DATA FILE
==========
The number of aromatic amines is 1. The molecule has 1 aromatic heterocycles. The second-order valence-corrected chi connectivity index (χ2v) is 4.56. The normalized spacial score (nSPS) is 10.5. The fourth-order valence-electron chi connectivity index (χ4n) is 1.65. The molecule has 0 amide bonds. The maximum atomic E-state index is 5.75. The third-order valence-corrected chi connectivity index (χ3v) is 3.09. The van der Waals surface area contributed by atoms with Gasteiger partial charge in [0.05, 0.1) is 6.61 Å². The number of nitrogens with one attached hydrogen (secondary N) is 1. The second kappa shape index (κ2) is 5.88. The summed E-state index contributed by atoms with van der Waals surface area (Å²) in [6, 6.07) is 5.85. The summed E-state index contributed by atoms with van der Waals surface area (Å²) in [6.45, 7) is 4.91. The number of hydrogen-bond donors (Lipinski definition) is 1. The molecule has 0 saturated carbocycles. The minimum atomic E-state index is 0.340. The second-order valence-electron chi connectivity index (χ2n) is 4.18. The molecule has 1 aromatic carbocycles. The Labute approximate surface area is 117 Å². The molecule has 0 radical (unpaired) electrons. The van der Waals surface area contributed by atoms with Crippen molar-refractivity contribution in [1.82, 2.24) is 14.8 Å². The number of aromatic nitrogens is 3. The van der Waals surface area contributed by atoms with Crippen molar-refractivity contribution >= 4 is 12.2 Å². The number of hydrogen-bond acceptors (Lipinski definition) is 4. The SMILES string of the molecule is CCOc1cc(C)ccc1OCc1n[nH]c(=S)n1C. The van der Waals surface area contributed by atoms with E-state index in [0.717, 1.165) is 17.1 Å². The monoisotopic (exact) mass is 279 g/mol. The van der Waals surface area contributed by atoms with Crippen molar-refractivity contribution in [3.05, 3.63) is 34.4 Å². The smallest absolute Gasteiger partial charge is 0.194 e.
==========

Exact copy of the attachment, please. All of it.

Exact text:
The number of aromatic amines is 1. The molecule has 1 aromatic heterocycles. The second-order valence-corrected chi connectivity index (χ2v) is 4.56. The normalized spacial score (nSPS) is 10.5. The fourth-order valence-electron chi connectivity index (χ4n) is 1.65. The molecule has 0 amide bonds. The maximum atomic E-state index is 5.75. The third-order valence-corrected chi connectivity index (χ3v) is 3.09. The van der Waals surface area contributed by atoms with Gasteiger partial charge in [0.05, 0.1) is 6.61 Å². The number of nitrogens with one attached hydrogen (secondary N) is 1. The second kappa shape index (κ2) is 5.88. The summed E-state index contributed by atoms with van der Waals surface area (Å²) in [6, 6.07) is 5.85. The summed E-state index contributed by atoms with van der Waals surface area (Å²) in [6.45, 7) is 4.91. The number of hydrogen-bond donors (Lipinski definition) is 1. The molecule has 0 saturated carbocycles. The minimum atomic E-state index is 0.340. The second-order valence-electron chi connectivity index (χ2n) is 4.18. The molecule has 1 aromatic carbocycles. The Labute approximate surface area is 117 Å². The molecule has 0 radical (unpaired) electrons. The van der Waals surface area contributed by atoms with Crippen molar-refractivity contribution in [1.82, 2.24) is 14.8 Å². The number of aromatic nitrogens is 3. The van der Waals surface area contributed by atoms with Crippen molar-refractivity contribution >= 4 is 12.2 Å². The number of hydrogen-bond acceptors (Lipinski definition) is 4. The SMILES string of the molecule is CCOc1cc(C)ccc1OCc1n[nH]c(=S)n1C. The van der Waals surface area contributed by atoms with E-state index in [0.717, 1.165) is 17.1 Å². The monoisotopic (exact) mass is 279 g/mol. The van der Waals surface area contributed by atoms with Crippen molar-refractivity contribution in [3.05, 3.63) is 34.4 Å². The smallest absolute Gasteiger partial charge is 0.194 e.